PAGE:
So Jesus taught this, "You know that," in Matthew 20, "You know that the rulers of the Gentiles lorded over them and their high officials exercise authority over them not so with you, instead whoever wants to be great among you must be your servant and whoever wants to be first must be your slave, just as the son of man came not to be served but to serve and to give His life as a ransom for many." So just stop for a moment and apply this point. By the power of the spirit, do you understand that we are enabled to forget about ourselves and live for others? Do you understand that? How is your life of service going? How's it going? What's going on in your life? Are you serving others in love? Are you using your freedom to live for other people? Is there a regular pattern of laying down your life in cheerful service to the needs of others? Are you visiting the sick? Are you evangelizing the lost? Are you caring for the elderly? Are you sacrificing for the poor? Are you counseling discouraged people or troubled people? Are you discipling people, building them up in their faith? Are you doing these things?
Young people, let me speak to the young people, are you using that strength and energy that you have, and I admire it more with every passing year it's awesome. Are you using that strength and energy and freedom that you have to serve those that have less strength and energy than you have? Are you using it to help the elderly? Using it help people that are struggling because they can't take care of their houses as much now, maybe a widow? Are you using your time and energy to serve others?
Rich people, okay, please don't anyone slink down at this moment, all you rich people, alright, are you using your money to advance the gospel? Are you using your money for the relief of the poor? Are you using your money to support some of those young and energetic people who want to set themselves apart for ministry and just need money to do it?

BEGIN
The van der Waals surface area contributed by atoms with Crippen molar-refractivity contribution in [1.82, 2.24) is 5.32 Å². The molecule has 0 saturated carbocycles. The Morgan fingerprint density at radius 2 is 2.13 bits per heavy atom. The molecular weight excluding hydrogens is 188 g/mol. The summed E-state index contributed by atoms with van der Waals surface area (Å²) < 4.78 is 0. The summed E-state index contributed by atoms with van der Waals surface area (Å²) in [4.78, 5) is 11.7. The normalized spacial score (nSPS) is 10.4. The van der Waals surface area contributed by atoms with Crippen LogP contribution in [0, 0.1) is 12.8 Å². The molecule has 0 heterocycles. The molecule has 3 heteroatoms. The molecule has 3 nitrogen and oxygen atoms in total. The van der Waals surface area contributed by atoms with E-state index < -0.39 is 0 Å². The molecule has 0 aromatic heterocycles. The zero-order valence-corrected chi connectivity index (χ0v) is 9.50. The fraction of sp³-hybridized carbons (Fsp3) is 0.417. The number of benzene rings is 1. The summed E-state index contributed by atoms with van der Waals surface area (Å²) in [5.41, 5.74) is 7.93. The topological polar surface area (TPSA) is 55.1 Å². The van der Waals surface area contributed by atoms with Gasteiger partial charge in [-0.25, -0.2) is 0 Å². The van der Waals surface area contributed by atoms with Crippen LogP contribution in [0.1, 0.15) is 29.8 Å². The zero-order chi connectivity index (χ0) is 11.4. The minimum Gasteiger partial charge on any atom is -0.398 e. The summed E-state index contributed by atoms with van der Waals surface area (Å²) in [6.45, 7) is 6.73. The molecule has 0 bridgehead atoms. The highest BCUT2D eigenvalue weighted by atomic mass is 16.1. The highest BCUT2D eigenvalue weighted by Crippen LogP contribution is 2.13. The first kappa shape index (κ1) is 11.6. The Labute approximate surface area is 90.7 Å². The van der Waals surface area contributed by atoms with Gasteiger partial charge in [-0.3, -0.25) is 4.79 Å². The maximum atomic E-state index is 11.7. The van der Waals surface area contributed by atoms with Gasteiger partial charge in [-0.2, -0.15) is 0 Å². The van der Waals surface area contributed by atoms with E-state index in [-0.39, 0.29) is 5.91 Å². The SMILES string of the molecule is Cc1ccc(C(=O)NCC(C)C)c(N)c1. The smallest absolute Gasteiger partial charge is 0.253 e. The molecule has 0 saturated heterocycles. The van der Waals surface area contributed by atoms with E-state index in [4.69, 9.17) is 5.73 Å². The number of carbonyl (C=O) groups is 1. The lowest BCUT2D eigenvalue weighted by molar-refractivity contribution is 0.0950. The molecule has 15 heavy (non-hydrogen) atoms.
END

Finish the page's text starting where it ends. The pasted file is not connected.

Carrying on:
Homeowners, is there a regular pattern of hospitality in your life? Can I just stop and say for a moment, I just want to say thank you to all of you that are hosting home fellowships. I want to just say thank you and I would urge all of you that are attending home fellowships but are not hosting home fellowships, to thank your host families tonight. It's a lot of work. They labor for you to serve you. I just want to say thank you. Let me just say big picture, I have never been in a church like FBC that has so much of a heart of self sacrificial service, this is a great church in that regard. I find, I have been blessed for 16 years by the generosity and the prayers, notes of encouragement, ways that you all have loved on me and my family more than I can count. I'm just saying, I'm asking and urging you in the Lord to do so more and more. Let's serve one another in love. I already see this up and running at FBC, let's do it more and more, Amen. And if you're not involved, be involved, serve one another in love.